Papa remembers when he first travelled on the East-West highway in the early 1980s, during his A-Levels break and after his family has just moved to Kedah from Kelantan in 1981, the highway was closed to public between dusk to dawn, for safety reason. But now the highway has unrestricted access, and other attractions for the road users. For a brief history on Banding and the Temenggor Basin, please read here, here and here.

To all who celebrate Aidil Adha, Selamat Menyambut Aidil Adha 1429H dan Selamat Berkorban, from all of us.

Tuesday, December 2, 2008

Cameron Highlands - Now and Then

The opening line of Joget Malaysia “Dato Panglima pergi membajak, Ke Tanah Rata senja pulangnya” echoed in Papa’s head as the sight of the ubiquitous sellers plying their agricultural produce by the roadside stalls became more commonplace as we approached the principal town in the cool hilly resort of Cameron Highlands.

And immediately after we passed the main thoroughfare in the town centre, we were greeted by the unforgettable sight of an imposing pre-WWII colonial building perched on the hill overlooking the vibrant town centre. It was once a British Military Hospital, providing services largely for the British Army personnel, but now converted to a primary Convent school for the local kids. The exquisite building, at times enveloped in misty vapour, does not look out of place, even in the cobbled streets of Chester or Sandringham.

We were here in Tanah Rata last weekend to bridge silaturahim with the families of Pak Ngah’s girlfriend who are the early residents of Kampung Taman Sedia. Kampung Taman Sedia aptly got its name when a group of pioneering settlers discovered that all the essential herbal plants like serai, kunyit, lengkuas, pandan, etc. were already planted when they first arrived here during the period of The Malayan Emergency (i.e. war against communism) in the late 1940s. Were these herbs planted by the Orang Bunian?

Pak Ngah is Mama’s younger and only brother. Our entourage includes Tok Ayah and Mama’s siblings and brother-in-laws from Kelantan and uncles and aunties who are living in Kuala Lumpur. Mama’s relatives in Kuala Berang could not attend the majlis menghantar tanda, a ceremony to mark the engagement of Pak Ngah and his girlfriend whom he has known for many years. We brought with us several trays of hantaran (gifts), including the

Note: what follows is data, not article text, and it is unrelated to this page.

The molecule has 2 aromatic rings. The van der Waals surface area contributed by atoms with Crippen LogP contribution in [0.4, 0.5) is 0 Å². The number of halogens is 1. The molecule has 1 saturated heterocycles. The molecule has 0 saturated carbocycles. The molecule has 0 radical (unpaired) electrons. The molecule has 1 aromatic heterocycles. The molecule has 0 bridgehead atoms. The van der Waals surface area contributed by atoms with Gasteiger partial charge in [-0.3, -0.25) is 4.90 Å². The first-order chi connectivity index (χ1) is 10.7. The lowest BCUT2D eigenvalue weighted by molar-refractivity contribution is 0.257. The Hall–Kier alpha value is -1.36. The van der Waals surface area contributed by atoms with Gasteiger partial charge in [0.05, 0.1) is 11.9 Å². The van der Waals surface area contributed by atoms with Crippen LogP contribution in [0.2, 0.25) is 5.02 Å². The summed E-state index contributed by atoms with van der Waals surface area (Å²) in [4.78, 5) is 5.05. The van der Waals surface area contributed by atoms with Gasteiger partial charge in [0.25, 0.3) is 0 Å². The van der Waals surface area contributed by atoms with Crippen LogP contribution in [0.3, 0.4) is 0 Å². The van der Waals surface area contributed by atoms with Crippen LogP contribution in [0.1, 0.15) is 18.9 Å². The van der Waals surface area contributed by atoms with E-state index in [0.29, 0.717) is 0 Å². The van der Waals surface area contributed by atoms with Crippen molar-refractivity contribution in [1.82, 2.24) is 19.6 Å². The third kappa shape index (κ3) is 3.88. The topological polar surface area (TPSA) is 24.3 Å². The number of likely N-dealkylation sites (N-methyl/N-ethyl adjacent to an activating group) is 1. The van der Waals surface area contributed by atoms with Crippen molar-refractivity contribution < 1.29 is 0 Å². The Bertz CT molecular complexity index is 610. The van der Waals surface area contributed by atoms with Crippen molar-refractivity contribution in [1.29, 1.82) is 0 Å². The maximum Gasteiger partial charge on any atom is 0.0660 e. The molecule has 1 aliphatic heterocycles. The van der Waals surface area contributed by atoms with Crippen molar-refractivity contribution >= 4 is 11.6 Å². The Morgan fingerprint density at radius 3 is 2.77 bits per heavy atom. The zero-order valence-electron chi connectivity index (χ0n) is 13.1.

engagement ring for the bride-to-be.

After the doa selamat, the spokesman for the bride-to-be asked our delegates our purpose in coming here, as a formality. Pak Teh, our spokesman, peppered his reply with flowery words like tanda ikatan, kumbang and bunga di Taman Sedia. After our indirect expression of interest through the usage of metaphors was understood, the tray containing the ring, as a marker of engagement, was presented. The families of the bride-to-be happily accepted it, and Pak Ngah’s girlfriend is now officially his tunang (fiancĂ©e). The representatives of the two families then discussed the preferred date for the wedding and the terms for the bride settlement and exchange, highlighting specific requirement such as hantaran serba satu. Alas, no pantun-memantun were exchanged. Papa had this little pantun in mind to wrap up the ceremony, but decided to keep it to himself:

Dato Panglima pergi membajak, Ke Tanah Rata senja pulangnya, Alhamdulillah kedua keluarga telah sepakat, Semoga ikatan silaturahim kekal selama-lamanya.

When it was time to menyarung cincin, Mama, Mak Teh, Cik Yin and Mak Su were visibly teary. This role of placing the ring on the hand of the bride-to-be is normally performed by the groom’s mother, but Tok Ma has left us to rest in eternal peace in August 2007. Wan Cu, Tok Ayah’s younger sister, did the honour. After it was over, the mother of the bride-to-be congratulated her eldest daughter “Tahniah Kak Long” and they were in tears too, but of immense joy.

A sumptuous lunch was then served. Later that afternoon, we took the 2km narrow and precipitous road to the Sungei Palas Boh Tea Estate, and were duly rewarded with breathtaking vista of rolling hills carpeted with manicured tea bushes. Visitors can enjoy fine views of the undulating valleys while sipping tea and nibbling assorted cakes and snacks at the spanking new tea centre. Before returning to Kubang Pasu, we stopped by at Wan Long's and Tok Long's cottage in Tapah.

Cameron Highlands is special in many ways. Thirteen years ago, Mama and Papa spent their perfect, albeit slightly delayed, honeymoon here. They only had each other then, as there were no blogs and adorable kids clamouring for their attention. And this time, with an enlarged group of five, no prizes for guessing who is the centre of attention. And right here in Cameron Highlands, I had my first taste of the dainty strawberries and could finish the full cup sekali hadap.